Pretenders The Singles (1987)—4
Tuesday, May 10, 2016
Minstrel In The Gallery sports a wonderful cover, and even sets up the title track to suggest we’re in some castle some centuries back. For the first verses, all we hear are Ian Anderson’s voice(s), guitar and flute, all at once, leaving us to wonder where the rest of the band is. But they do arrive, following a flourish, providing all the pow the kids demand. “Cold Wind To Valhalla” begins the same way, building and impressing, with some scary strings and well-syncopated intervals. “Black Satin Dancer” is doubtlessly set in this century, its descending riff of doom escalating the unease until its prettier coda. The sensitive “Requiem” is nicely closes the side, sad strumming and sympathetic strings.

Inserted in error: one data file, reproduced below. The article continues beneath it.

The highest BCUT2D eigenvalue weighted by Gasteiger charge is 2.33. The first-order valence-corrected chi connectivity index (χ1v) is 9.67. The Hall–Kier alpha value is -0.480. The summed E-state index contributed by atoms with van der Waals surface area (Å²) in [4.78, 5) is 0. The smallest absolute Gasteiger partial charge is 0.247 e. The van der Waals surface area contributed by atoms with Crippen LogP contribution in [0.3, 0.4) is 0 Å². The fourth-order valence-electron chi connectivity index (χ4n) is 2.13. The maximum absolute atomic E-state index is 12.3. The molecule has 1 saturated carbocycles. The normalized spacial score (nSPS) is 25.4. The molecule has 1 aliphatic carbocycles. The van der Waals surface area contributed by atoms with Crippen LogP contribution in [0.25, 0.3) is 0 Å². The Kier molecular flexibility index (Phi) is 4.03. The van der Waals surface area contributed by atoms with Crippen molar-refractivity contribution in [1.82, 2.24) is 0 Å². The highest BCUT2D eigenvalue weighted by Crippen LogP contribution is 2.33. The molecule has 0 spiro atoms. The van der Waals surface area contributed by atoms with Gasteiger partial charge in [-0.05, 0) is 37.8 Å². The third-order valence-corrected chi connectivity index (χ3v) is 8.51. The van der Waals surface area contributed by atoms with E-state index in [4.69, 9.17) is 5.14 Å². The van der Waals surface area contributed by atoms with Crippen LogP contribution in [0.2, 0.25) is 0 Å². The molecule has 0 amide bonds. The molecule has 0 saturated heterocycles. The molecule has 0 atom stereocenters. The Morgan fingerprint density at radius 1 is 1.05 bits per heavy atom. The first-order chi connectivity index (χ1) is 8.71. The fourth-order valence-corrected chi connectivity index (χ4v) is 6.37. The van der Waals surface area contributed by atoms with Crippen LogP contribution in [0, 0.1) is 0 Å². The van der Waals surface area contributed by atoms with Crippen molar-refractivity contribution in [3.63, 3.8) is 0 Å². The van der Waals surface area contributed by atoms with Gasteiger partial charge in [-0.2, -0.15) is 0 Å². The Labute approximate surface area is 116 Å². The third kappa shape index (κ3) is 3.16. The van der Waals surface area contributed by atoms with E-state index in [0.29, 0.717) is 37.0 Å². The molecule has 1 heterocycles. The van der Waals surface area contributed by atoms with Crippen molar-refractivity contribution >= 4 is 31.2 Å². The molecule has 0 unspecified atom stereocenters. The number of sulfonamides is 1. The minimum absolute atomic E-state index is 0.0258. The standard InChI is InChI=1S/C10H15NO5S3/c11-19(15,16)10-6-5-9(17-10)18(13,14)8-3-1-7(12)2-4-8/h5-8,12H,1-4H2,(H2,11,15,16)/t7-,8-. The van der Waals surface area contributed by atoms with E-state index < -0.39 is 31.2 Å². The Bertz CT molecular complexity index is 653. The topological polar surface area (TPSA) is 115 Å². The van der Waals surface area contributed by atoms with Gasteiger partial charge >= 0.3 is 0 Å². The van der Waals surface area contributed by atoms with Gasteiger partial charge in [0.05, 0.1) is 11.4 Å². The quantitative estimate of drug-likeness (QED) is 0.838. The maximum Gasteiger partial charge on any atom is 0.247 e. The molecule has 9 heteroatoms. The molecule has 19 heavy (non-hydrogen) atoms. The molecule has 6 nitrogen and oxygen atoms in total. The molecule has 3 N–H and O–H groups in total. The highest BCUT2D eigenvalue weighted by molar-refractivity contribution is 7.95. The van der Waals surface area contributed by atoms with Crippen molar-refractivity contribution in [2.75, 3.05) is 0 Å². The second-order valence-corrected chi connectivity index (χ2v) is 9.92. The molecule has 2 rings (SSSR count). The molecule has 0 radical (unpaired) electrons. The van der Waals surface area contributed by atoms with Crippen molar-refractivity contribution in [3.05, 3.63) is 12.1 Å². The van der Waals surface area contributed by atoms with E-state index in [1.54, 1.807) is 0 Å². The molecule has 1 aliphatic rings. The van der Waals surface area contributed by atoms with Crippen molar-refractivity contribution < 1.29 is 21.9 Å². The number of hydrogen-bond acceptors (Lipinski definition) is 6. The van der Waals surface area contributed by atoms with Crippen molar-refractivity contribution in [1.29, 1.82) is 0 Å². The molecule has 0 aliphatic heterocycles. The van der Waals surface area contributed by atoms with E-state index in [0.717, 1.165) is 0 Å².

Side two is dominated by a 16-minute suite, but is bookended by two tracks that might as well be part of it. Despite its redundant math, “One White Duck/010=Nothing At All” is another song of lovelorn depression before we get to “Baker St. Muse” proper, which follows the narrator through his day in labeled sections. That’s nothing new to this band, nor is putting Elizabethan folk touches to a lyrical setting that is certainly present-day. When the singer gets out of the way for Martin Barre to lay down a solo, or another section introduces itself, ears prick up. After he’s seemingly locked in the studio, “Grace” is a 37-second coda given lush ornamentation that might have gone better unlisted or left off.